Researchers at the University of Copenhagen have announced the results of a recent study on the use of chloroquine against malaria in Senegal. The results show that 70% of malarial parasites are once again vulnerable to chloroquine, the malarial drug of choice until the parasite developed immunity. Chloroquine was the frontline drug used against malaria for 50 years, before overuse and misuse led to the parasite developing immunity to the drug American Journal of Tropical Medicine and Hygiene

500,000 people have signed a petition pushing for grocery store giant, Trader Joe’s, to stop selling meat from animals treated with antibiotics. The nationwide push is being led by the Meat Without Drugs Campaign and has received national attention. The campaign has targeted Trader Joes because of its past polices on similar topics such as cage-less hens, and the fact that it already sell some antibiotic free meats. NPR

The WHO has announced "pre-qulaification" for a malaria drug produced by Cipla, an Indian pharmaceutical company. The drug, a combination of artesunate and mefloquine, is a fixed dose of either a single dose a day, or 2 doses over three day. the simplicity of the treatment regime should increase patient compliance, a significant problem in malaria erradication efforts and for growing drug resistance. The drug will be used to treat malaria across Southeastern Asia. . Reuters

 

Weekly News Roundup 10-1-12

Sanofi, large French pharmaceutical company, and TB alliance, large have announced that they are collaborating in an attempt to accelerate new treatment for drug resistant TB. The agreement means that TB alliance will be working with Sanofi technicians on a number of compounds which Sanofi has research indicating success against TB but not yet tested.

Researchers at the University of Cape Town, South Africa, have reported the discovery of a molecule MMV390048, which appears to be a possible single dose malarial cure, which also works against a wide range of drug-resistant malarial strains. The molecule is stilling in testing and scheduled to enter clinical trials in 2013, but when mice were treated with a single dose, they were cured of malaria. SCI DEV

Researchers at the University of Missouri are experimenting with bacteria phage viruses, viruses that destroy bacteria, in an attempt kill off drug resistant bacteria. Their experiments were on bacteria in water filtration systems and showed 97% success rate when combined with chlorine against drug resistant bacteria. News-medical

University of London has announced the production of a handheld nanotech device which can read whether or not a patient has malaria as well as if it is drug-resistant. It uses nanotechnology to analyze the malarial DNA in the patient’s blood sample, and only takes 20 minutes to process. This devise could make the diagnosis and misdiagnosis (a major problem in many malaria cases) much simpler and cheaper for patient around the world. Nano werk

Researchers from the Riga East University Hospital have announced the creation of a drug called Delamanid, which has shown progress against both multidrug resistant TB and extensively drug resistant TB. The drug when taken over a course of 6 months resulted in 74.5% of patients with mdr or edr being cured or on a stable treatment plan. Science daily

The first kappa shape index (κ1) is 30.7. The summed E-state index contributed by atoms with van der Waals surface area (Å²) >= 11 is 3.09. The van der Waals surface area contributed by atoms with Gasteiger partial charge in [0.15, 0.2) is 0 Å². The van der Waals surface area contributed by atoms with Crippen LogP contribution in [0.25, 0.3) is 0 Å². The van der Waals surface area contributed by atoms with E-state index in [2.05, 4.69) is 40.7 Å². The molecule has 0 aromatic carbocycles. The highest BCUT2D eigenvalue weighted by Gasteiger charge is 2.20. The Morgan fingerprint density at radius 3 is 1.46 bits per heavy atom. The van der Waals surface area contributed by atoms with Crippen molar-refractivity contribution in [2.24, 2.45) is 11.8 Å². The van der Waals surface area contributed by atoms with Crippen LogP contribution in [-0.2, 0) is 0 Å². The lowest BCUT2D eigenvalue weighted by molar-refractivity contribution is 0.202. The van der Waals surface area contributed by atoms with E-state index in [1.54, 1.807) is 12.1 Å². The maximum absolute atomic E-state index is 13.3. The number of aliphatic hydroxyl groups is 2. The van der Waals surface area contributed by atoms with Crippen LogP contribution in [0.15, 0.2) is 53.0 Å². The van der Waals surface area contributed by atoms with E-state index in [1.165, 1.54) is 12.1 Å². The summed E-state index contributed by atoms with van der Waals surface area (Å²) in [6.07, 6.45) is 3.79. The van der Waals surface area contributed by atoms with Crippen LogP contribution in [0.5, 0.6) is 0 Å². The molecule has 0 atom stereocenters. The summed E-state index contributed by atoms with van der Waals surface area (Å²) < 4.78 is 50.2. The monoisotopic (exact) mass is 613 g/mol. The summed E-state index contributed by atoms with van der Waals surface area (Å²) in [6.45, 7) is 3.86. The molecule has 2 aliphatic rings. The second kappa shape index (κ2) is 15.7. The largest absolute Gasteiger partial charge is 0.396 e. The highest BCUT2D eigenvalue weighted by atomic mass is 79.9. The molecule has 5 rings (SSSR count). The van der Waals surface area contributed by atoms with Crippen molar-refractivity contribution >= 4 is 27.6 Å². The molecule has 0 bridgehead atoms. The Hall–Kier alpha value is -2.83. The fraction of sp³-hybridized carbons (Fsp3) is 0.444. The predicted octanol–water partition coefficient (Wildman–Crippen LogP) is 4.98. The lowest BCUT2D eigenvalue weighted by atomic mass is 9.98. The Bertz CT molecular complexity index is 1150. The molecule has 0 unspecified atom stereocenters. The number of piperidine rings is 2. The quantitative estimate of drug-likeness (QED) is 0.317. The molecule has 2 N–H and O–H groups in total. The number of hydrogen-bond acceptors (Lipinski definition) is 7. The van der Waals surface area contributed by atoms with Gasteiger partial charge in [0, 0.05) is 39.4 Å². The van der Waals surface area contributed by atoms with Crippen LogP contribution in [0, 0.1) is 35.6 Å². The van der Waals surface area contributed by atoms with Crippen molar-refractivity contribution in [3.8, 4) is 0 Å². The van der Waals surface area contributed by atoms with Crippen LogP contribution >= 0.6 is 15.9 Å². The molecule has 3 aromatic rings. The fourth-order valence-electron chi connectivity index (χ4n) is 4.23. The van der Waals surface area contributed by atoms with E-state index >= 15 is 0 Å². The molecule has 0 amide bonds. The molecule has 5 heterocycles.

The president’s council of advisors on science and technology announced a plan to double the number of new prescription drugs accepted by the FDA. The council is urging the FDA to release more drugs onto the market. This announcement comes after the Romney campaign attacks the Obama administration for over regulating the pharmaceutical industry. Medreps

 

Weekly News Roundup 9-24-12

NIH reports that drug resistant Klebsiella has claimed its 7th victim since its outbreak in the National Institutes of Health Clinical Center last year. The boy who contracted the bacterial infection and ultimately died of it was already immune-compromised by a genetic condition. The case is troubling because the hospital was cleansed after the outbreak and was thought until now to have ended the outbreak. Washington Post

Researchers at Hauptman-Woodward medical have announced that they have identified a series of genes in A. baumannii, a gram negative multidrug resistant bacterium, which are required for the bacterium to reproduce. A. baumannii commonly infects the elderly, the ill, and recent surgery patients and has proven extremely difficult to clear from hospitals. These genes may spark a new line of drugs to combat A. baumannii as well as being other gram-negative infections. genengnews

Researchers at École Polytechnique Fédérale de Lausanne (EPFL), Switzerland have discovered a natural antibiotic, pyridomycin, produced by the bacterium Dactylosporangium fulvum. The antibiotic appears to be effective against multidrug resistant TB. By binding onto the InHa enzyme site responsible for resistance to many front line drugs, pyridomycin is able to block the creation of mycolic acids necessary for cell wall development. medicalxpress